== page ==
I wonder if anyone is currently building a POI file of all the nuclear power plants in the US & Canada? I don't see one when I search the files here.
Seems like it might be a worthwhile POI to have loaded into your unit.
Just look for the glows on Google Earth.
I do not know why, but I suddenly feel interested in knowing where they are.... LOL!
This map and links give the general locations but not the GPS coordinates:
I was just kidding, but thanks for the link. I was surprised to see how many power plants there were on the East coast compared to the West coast. Interesting!
Back to topic:
If you do a View Source in your Browser, you can find the different plants with their coordinates on the map. For example:
coords="385,209" href="wb1.html" alt="Watts Barr 1"
coords="277,215" href="ano1.html" alt="Arkansas Nuclear 1"
coords="287,215" href="ano2.html" alt="Arkansas Nuclear 2"
coords="430,124" href="bv1.html" alt="Beaver Valley 1"
coords="438,123" href="bv2.html" alt="Beaver Valley 2"
coords="335,129" href="brai1.html" alt="Braidwood 1"
coords="342,128" href="brai2.html" alt="Braidwood 2"
coords="365,226" href="bf1.html" alt="Browns Ferry 1"
coords="361,238" href="bf2.html" alt="Browns Ferry 2"
One could convert the map coordinate to lon/lat coordinate. It would not be precise, but it would be something. Then, you can go on GoogleEarth or maybe StreetView and refine the position.
Note: the coords above are the coordinates of the little US maps.
I created a file for most sites in the US but it was removed because it was felt that it was giving aid to the enemy I guess. There is a site that list the co-ordinates but I don't have it with me right now. With Google Earth almost anyone can locate these sites. It takes time and you have to know what to look for. I worked in the Nuclear industry for years and have been to many of them. For people who work in the industry this file was a real help because most sites are only accessible by an access road, usually which has no name, and can be hard to find if your new in the area. If you would like the file, send me your e-mail address and I will be happy to forward it to you.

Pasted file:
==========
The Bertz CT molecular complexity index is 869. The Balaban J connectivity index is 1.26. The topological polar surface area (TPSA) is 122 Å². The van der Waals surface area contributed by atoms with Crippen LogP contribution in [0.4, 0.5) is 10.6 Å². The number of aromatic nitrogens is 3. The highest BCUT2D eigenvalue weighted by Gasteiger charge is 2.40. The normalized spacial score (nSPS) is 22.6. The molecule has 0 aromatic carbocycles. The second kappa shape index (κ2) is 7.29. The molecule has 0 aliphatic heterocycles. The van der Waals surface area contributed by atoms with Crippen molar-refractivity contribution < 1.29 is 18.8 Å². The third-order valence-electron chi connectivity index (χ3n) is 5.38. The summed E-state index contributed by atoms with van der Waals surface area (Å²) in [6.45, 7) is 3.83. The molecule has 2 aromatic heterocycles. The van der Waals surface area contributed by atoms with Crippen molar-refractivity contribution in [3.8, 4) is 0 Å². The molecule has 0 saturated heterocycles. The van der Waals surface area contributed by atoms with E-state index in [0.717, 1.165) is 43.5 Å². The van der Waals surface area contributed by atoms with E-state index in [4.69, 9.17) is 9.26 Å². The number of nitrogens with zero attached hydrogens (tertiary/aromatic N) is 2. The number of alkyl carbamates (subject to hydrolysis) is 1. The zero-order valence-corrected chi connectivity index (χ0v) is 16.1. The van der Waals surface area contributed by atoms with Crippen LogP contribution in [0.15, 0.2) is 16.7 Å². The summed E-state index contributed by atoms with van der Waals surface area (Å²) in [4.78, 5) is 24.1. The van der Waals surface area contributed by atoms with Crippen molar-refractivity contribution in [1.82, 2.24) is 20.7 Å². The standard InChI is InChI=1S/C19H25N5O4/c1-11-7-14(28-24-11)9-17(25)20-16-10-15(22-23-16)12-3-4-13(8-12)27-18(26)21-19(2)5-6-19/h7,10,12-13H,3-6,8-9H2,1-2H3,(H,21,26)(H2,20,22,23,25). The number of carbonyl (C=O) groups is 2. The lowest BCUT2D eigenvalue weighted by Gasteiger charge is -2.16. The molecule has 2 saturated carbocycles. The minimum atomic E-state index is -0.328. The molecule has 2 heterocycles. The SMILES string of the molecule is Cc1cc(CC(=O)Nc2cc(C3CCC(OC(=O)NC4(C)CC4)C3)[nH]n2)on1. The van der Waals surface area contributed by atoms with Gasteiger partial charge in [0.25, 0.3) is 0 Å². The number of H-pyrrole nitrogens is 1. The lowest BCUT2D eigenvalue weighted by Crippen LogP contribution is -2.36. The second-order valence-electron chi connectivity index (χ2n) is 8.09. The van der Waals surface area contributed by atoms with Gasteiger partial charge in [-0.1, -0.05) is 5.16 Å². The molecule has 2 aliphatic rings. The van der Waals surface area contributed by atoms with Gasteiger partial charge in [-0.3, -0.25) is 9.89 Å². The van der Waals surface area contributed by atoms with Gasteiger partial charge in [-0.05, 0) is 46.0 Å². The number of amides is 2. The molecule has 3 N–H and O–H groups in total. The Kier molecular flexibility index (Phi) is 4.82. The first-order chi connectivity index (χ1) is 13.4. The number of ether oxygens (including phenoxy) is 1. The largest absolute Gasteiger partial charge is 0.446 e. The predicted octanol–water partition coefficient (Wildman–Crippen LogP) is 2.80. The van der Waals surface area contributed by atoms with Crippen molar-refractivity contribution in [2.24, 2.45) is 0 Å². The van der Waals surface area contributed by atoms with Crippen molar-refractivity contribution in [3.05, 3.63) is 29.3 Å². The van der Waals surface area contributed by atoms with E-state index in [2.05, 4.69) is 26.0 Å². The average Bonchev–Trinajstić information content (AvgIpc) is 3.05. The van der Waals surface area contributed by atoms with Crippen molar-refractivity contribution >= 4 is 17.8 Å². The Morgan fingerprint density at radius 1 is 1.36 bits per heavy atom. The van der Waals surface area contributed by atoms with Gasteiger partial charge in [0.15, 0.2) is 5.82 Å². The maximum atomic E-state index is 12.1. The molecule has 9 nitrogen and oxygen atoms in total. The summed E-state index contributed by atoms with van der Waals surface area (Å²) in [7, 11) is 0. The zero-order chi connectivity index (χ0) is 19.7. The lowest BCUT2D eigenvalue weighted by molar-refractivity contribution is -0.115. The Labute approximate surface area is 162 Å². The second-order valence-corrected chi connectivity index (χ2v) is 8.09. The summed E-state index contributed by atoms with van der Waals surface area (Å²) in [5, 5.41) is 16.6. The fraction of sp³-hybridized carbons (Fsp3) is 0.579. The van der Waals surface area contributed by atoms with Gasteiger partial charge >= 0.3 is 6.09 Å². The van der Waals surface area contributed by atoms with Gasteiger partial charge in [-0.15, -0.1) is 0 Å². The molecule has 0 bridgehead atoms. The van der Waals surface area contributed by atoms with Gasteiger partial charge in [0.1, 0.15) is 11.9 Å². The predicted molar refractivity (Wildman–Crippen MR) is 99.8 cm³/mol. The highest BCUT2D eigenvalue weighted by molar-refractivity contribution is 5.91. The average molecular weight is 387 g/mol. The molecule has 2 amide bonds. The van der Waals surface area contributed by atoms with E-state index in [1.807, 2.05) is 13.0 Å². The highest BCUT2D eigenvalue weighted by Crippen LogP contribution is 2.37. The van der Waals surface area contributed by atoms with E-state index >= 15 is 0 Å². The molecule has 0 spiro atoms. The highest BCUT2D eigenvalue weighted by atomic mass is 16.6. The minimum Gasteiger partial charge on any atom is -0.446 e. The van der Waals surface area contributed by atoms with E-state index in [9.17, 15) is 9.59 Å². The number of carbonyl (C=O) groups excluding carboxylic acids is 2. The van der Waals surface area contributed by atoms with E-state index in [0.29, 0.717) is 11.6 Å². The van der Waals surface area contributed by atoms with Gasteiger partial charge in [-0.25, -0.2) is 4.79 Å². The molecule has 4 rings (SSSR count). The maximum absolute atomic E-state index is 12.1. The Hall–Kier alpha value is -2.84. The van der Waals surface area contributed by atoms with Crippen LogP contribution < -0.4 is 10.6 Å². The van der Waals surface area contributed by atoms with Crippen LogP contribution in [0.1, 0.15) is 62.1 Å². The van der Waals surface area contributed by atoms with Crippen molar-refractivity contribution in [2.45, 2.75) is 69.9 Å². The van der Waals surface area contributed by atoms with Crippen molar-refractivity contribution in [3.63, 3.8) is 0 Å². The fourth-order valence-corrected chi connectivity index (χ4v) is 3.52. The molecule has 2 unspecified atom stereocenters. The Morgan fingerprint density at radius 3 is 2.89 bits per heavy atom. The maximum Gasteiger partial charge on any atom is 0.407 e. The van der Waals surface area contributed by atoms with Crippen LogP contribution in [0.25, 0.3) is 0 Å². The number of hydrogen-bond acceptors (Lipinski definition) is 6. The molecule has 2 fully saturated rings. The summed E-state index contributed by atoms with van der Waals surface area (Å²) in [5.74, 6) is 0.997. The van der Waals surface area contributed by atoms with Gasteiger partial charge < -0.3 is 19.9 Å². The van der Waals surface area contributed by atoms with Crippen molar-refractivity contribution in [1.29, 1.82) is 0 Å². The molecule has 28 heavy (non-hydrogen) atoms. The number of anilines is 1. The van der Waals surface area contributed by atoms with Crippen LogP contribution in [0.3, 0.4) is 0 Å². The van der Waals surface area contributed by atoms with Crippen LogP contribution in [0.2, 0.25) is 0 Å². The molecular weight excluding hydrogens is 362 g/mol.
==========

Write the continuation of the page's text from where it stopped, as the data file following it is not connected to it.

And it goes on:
My file list 69 locations which also includes some laboratories such as Los Alamos, Oak Ridge Nat'l. Labs, Argonne Nat'l. Labs, etc. Some sites have up to 3 reactors at each location.
My file marks the location as the junction of the site private access road and the state road which it intersects.
The internet site is www.nukeworker.com. Go to facilities, directions, and a google map with the co-ordinates in the search bar will appear.
I just answered your request and gave 90+ places you do not want to be in a possible nuclear disaster. If time permits I shall upload photo's of each site in case you do not believe the glow in front of you.
After posting I reread all posts and found the one about helping the terrorists sort of funny for all this information is on several government sites which anyone can see.
All power plants fall under "Homeland Security" And not a place to be paying too much attention to.
I fish near a powe plant in Florida and the security carry some heavy duty weapons. and from what the Sheriff deputy told me have the right to use them.
..... I worked in the Nuclear industry for years and have been to many of them.....
I did too over a span of 26 years. The first I worked at was the Westinghouse test reactor at Waltz Mill Pennsylvania in 1961. Later I worked in the Nuclear Weapons program at Sandia Labs, and then with civilian Nuclear Power Plants while working for Stearns Roger, Denver and Energy Incorporated (EI) of Idaho Falls.
I have been to places like the pulse reactors at Sandia, the plutonium processing plant at Rocky Flats, the Pantex facility near Amarillo, the Fort St. Vrain gas cooled reactor, the N reactor at the Hanford Reservation, the reactors at the Idaho Nuclear Engineering Laboratories, Big Rock Point, the Pilgrim plant near Boston and some of the (then) newer reactors such as the Palo Verde reactors in Arizona and the South Texas Project plant.